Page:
• headshunt
  • Heads of Ayr
  • Heads of the Valleys Highway
  • headstall
  • headstand
  • head begin, headstart
  • headstock
  • gravestone
  • headstrong
  • heads up
  • heads will roll
  • headteacher
  • face to face
  • head to wind
  • head journey
  • head up
  • headward
  • headway
  • headwear
  • headwind
  • heady
  • hit the top
  • maintain one’s head excessive
  • hophead
  • horsehead fiddle
  • hothead
  • hotheaded
  • in a single’s head
  • juicehead
  • maintain one’s head
  • maintain one’s head above water
  • maintain one’s head beneath the parapet
  • knucklehead
  • level-headed, levelheaded
  • lighthead
  • lightheaded
  • longhead
  • longheaded
  • lose one’s head
  • lose one’s head if it wasn’t connected
  • lowlihead
  • maidenhead
  • make head towards
  • muttonhead
  • nethead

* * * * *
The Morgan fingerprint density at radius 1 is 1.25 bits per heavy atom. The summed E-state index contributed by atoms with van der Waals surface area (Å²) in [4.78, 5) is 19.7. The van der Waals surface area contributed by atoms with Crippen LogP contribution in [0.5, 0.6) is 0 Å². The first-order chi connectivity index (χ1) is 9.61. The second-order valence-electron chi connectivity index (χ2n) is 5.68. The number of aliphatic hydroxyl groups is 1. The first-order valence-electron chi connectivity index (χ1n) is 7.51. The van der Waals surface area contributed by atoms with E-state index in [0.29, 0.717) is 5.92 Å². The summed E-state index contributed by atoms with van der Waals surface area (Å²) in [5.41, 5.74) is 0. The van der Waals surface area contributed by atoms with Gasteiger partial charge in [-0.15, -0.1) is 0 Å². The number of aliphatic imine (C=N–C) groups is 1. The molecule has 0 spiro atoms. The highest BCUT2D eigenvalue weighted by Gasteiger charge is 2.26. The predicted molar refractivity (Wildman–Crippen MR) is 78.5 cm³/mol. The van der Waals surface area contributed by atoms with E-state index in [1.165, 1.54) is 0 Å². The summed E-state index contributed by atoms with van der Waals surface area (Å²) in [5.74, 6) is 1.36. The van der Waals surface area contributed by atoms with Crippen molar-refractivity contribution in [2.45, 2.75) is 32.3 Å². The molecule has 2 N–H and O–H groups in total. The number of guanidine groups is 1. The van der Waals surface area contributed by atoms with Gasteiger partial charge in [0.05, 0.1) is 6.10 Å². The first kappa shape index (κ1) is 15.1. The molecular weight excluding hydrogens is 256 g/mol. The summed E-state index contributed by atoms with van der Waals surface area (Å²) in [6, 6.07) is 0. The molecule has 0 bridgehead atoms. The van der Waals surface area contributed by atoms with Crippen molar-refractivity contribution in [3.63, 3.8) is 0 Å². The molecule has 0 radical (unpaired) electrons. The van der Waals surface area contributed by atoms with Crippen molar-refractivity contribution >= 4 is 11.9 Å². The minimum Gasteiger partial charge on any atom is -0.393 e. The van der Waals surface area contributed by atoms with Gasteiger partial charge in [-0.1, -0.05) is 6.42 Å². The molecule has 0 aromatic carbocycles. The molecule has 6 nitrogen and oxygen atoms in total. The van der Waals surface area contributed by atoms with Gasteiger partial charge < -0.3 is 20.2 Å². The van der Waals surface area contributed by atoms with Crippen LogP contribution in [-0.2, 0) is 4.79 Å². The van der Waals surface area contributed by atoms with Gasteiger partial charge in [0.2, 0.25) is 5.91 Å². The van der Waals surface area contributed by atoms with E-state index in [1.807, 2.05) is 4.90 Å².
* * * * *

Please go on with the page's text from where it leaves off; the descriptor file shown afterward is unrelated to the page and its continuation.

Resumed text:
• notehead
  • overhead
  • pierhead
  • pigheaded
  • pillhead
  • pinhead
  • pisshead
  • pithead
  • pothead
  • print head
  • puddinghead
  • pull one’s head in
  • put a gun to somebody’s head
  • puzzlehead
  • puzzleheaded
  • rail head, railhead
  • redhead
  • redheaded
  • Ribblehead
  • roundhead
  • screw head, screwhead
  • shake one’s head
  • showerhead
  • skinhead
  • sleepyhead, sleepy head
  • smackhead
  • snap somebody’s head off
  • softhead
  • softheaded
  • Spithead
  • spreadhead
  • strawhead
  • subhead
  • subheading
  • suedehead
  • thickhead
  • thickheaded
  • towhead
  • turk’s head
  • flip heads
  • flip somebody’s head
  • Wearhead
  • weedhead
  • wirehead
  • wronghead
  • wrongheaded